Last weekend, I had the pleasure of participating in #blackhack, a hackathon held in Atlanta for the black tech community. Hackathons allow me to binge on the things that I’m very familiar with: building, teamwork, healthy competition, sleep deprivation and consumption of copious amounts of food! The event, thrown by #BlackGirlsHack (they like hashtags), brought together developers, designers and startup entrepreneurs from as far away as Washington, D.C.
The goal: to build mobile and web applications for local nonprofits and tech startups with black founders in 24 hours.
The event was hosted at Hypepotamus, which offers fantastic co-working space in the heart of Midtown Atlanta near Technology Square for free. Its aim is to bring great developers, designers, storytellers and innovators together into one place to foster collaboration, education and creation.
The hackathon started off with a public meet-and-greet, and the competition began on Friday night, with startup founders pitching their ideas to the hackers and designers. Projects ranged from developing features for an existing site to building an entire minimum viable product from scratch. Once the teams were chosen, everyone not hacking or building was kicked out so we could focus and eat all the food. Once the 24 hours were up, each team presented and was judged by a panel of entrepreneurs and investors.
My team took home the first-place prize for Airfordable, and we won the prize for best startup idea. Our product allows users to book a flight and accept payments; not bad for 24 hours of work! Huge props go out to Airfordable founder Ama Marfo for an amazing idea, and to Christopher Walker for creating and executing the game plan.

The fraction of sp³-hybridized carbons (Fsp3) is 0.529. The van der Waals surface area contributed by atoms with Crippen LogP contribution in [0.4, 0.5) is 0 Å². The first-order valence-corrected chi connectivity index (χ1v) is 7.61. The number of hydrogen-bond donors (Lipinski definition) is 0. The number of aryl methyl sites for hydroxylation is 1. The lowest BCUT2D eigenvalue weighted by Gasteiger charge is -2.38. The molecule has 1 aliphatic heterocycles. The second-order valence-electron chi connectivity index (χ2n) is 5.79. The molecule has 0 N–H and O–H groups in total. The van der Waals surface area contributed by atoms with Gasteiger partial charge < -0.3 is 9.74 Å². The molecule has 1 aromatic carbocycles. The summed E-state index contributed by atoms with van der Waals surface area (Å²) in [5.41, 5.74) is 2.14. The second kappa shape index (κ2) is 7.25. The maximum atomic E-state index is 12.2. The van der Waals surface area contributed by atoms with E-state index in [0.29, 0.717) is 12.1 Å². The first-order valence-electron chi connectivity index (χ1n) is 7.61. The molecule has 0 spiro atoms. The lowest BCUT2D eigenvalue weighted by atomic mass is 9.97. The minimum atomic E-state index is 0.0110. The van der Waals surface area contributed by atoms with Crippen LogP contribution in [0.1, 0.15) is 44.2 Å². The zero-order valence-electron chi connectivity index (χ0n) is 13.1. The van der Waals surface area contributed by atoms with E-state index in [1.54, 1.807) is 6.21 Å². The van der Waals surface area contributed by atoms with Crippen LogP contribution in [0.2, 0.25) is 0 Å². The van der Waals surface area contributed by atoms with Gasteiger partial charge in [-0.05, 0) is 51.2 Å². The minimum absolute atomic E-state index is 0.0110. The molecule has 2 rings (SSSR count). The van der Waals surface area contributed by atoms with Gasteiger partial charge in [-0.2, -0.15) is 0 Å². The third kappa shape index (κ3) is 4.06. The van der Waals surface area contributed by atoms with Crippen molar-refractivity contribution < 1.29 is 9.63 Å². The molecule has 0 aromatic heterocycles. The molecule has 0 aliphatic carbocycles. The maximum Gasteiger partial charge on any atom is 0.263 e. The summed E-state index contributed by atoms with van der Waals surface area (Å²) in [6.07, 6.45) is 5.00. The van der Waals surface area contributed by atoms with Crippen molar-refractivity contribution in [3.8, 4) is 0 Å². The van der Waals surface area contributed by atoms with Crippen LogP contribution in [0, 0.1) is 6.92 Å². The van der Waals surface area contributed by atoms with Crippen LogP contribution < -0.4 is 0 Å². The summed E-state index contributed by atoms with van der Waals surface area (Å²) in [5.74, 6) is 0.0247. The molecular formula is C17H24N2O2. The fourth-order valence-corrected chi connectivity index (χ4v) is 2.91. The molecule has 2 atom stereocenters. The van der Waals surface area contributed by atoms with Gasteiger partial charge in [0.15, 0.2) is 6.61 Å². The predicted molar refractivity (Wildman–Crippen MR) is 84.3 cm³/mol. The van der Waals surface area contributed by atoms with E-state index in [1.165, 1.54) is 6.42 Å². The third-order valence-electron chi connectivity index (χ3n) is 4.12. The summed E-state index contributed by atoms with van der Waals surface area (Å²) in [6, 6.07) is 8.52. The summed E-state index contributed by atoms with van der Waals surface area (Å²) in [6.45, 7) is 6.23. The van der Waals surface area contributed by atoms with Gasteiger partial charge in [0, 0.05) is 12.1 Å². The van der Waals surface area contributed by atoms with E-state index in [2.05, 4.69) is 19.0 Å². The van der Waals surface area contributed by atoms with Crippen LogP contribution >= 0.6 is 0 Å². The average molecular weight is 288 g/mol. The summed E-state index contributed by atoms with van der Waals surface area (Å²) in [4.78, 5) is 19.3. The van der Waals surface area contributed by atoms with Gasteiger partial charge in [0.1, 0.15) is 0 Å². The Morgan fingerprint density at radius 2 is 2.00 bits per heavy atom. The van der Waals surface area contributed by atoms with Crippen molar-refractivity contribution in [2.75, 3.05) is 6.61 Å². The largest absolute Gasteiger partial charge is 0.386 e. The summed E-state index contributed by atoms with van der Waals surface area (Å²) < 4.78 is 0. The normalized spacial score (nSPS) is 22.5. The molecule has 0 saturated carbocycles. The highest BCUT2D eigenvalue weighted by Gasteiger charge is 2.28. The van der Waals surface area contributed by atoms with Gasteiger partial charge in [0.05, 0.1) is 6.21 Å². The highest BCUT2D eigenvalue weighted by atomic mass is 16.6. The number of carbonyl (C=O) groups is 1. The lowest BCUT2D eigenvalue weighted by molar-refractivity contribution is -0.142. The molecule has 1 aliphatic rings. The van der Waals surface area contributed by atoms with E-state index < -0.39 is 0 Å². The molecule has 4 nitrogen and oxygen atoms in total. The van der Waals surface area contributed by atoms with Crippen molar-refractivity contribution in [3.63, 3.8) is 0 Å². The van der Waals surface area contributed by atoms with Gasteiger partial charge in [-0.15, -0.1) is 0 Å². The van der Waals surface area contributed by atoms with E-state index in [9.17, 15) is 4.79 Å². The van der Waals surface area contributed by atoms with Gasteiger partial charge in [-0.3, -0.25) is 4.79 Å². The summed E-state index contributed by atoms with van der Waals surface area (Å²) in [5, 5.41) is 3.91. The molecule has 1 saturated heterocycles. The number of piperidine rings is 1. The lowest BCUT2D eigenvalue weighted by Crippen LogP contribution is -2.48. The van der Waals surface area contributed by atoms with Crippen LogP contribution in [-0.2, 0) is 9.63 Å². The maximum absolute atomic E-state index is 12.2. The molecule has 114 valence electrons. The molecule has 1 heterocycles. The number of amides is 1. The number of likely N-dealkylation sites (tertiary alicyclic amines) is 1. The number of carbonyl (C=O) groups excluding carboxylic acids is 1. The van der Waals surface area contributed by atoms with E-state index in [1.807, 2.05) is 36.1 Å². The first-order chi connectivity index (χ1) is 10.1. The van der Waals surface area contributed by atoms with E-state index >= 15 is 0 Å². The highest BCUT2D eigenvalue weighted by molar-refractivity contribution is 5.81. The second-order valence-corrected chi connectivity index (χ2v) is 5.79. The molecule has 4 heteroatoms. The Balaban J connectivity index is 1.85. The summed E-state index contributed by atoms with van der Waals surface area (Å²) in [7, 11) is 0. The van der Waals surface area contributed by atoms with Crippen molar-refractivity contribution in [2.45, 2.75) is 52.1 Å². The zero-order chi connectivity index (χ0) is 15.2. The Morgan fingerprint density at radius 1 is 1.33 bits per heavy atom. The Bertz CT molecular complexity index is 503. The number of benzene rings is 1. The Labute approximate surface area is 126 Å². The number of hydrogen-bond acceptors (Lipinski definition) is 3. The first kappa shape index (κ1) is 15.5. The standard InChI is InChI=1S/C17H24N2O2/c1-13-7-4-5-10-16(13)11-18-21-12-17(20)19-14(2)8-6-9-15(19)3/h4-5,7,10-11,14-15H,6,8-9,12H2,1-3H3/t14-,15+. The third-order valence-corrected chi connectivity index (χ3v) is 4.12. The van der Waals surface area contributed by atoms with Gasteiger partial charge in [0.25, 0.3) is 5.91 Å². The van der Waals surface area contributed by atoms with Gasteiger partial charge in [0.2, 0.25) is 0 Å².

The winning Airfordable team at #blackgirlshack Hack at the Hype Hackathon. From left to right: Darren Pottinger, Ama Marfo, Christopher Walker and Don Pottinger.
I’m happy to report that all proceeds for #blackhack went to Black Girls Code, who even took part in the competition by building a content management system. In addition, the support from the entire tech community and sponsors was spectacular.
The dearth of black representation in the tech startup community is already well-discussed and over-analyzed, so I won’t harp on the topic. Dr. Paul Judge, who happened to be one of the #blackhack judges, authored an excellent TechCrunch piece if you are interested in reading more about the subject. He shares his thoughts on the current situation and proposes solutions to improve the state of black tech entrepreneurship.
What I will say is that #blackhack demonstrated that there is a larger presence of black tech entrepreneurs in the area than I realized. In fact, I’m looking forward to seeing an even larger turnout at the next #blackhack, and I expect more developers with deep skills in languages like Ruby and Objective-C to be in attendance!
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